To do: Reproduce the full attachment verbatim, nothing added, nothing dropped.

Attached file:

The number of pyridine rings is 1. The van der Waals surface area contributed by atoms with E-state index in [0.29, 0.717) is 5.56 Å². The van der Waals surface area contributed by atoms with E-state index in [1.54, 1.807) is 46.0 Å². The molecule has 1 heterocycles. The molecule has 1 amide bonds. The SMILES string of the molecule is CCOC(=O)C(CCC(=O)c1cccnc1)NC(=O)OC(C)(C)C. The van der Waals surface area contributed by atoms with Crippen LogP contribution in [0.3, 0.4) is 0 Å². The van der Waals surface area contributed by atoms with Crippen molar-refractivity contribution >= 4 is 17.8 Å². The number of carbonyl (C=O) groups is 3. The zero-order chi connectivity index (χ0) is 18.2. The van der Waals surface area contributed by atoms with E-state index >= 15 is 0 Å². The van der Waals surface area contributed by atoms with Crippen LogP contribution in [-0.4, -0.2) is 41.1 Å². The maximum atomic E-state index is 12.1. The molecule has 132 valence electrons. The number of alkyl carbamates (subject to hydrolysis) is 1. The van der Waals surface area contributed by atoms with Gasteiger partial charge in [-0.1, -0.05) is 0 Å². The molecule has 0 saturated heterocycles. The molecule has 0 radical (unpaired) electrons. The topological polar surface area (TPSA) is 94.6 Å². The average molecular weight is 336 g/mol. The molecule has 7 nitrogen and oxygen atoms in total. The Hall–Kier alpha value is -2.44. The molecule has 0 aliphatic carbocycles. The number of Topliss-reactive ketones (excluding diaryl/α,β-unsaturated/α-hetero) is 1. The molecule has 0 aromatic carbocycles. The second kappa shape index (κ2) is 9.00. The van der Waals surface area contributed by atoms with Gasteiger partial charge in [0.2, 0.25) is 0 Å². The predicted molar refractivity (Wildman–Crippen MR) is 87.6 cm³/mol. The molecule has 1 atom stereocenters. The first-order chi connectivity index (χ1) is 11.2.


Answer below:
The number of pyridine rings is 1. The van der Waals surface area contributed by atoms with E-state index in [0.29, 0.717) is 5.56 Å². The van der Waals surface area contributed by atoms with E-state index in [1.54, 1.807) is 46.0 Å². The molecule has 1 heterocycles. The molecule has 1 amide bonds. The SMILES string of the molecule is CCOC(=O)C(CCC(=O)c1cccnc1)NC(=O)OC(C)(C)C. The van der Waals surface area contributed by atoms with Crippen LogP contribution in [0.3, 0.4) is 0 Å². The van der Waals surface area contributed by atoms with Crippen molar-refractivity contribution >= 4 is 17.8 Å². The number of carbonyl (C=O) groups is 3. The zero-order chi connectivity index (χ0) is 18.2. The van der Waals surface area contributed by atoms with E-state index >= 15 is 0 Å². The van der Waals surface area contributed by atoms with Crippen LogP contribution in [-0.4, -0.2) is 41.1 Å². The maximum atomic E-state index is 12.1. The molecule has 132 valence electrons. The number of alkyl carbamates (subject to hydrolysis) is 1. The van der Waals surface area contributed by atoms with Gasteiger partial charge in [-0.1, -0.05) is 0 Å². The molecule has 0 saturated heterocycles. The molecule has 0 radical (unpaired) electrons. The topological polar surface area (TPSA) is 94.6 Å². The average molecular weight is 336 g/mol. The molecule has 7 nitrogen and oxygen atoms in total. The Hall–Kier alpha value is -2.44. The molecule has 0 aliphatic carbocycles. The number of Topliss-reactive ketones (excluding diaryl/α,β-unsaturated/α-hetero) is 1. The molecule has 0 aromatic carbocycles. The second kappa shape index (κ2) is 9.00. The van der Waals surface area contributed by atoms with Gasteiger partial charge in [0.2, 0.25) is 0 Å². The predicted molar refractivity (Wildman–Crippen MR) is 87.6 cm³/mol. The molecule has 1 atom stereocenters. The first-order chi connectivity index (χ1) is 11.2.